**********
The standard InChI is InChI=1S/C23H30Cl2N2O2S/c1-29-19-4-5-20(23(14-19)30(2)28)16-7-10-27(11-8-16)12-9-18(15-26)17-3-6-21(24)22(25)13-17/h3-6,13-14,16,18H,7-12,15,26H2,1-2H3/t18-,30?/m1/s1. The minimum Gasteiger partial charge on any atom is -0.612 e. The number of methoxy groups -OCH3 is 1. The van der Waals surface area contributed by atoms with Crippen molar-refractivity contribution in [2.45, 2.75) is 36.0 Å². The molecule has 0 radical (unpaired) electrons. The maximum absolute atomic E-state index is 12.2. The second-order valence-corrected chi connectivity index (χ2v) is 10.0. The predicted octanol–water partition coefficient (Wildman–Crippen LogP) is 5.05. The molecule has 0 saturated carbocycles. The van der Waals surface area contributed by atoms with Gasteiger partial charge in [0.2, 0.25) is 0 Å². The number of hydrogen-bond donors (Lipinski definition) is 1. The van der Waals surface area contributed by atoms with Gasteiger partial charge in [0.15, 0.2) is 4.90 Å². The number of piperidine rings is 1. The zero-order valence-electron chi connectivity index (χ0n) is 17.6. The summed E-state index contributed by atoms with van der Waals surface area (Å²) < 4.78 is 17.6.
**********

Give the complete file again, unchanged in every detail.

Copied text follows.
The standard InChI is InChI=1S/C23H30Cl2N2O2S/c1-29-19-4-5-20(23(14-19)30(2)28)16-7-10-27(11-8-16)12-9-18(15-26)17-3-6-21(24)22(25)13-17/h3-6,13-14,16,18H,7-12,15,26H2,1-2H3/t18-,30?/m1/s1. The minimum Gasteiger partial charge on any atom is -0.612 e. The number of methoxy groups -OCH3 is 1. The van der Waals surface area contributed by atoms with Crippen molar-refractivity contribution in [2.45, 2.75) is 36.0 Å². The molecule has 0 radical (unpaired) electrons. The maximum absolute atomic E-state index is 12.2. The second-order valence-corrected chi connectivity index (χ2v) is 10.0. The predicted octanol–water partition coefficient (Wildman–Crippen LogP) is 5.05. The molecule has 0 saturated carbocycles. The van der Waals surface area contributed by atoms with Gasteiger partial charge in [0.2, 0.25) is 0 Å². The number of hydrogen-bond donors (Lipinski definition) is 1. The van der Waals surface area contributed by atoms with Gasteiger partial charge in [0.15, 0.2) is 4.90 Å². The number of piperidine rings is 1. The zero-order valence-electron chi connectivity index (χ0n) is 17.6. The summed E-state index contributed by atoms with van der Waals surface area (Å²) < 4.78 is 17.6.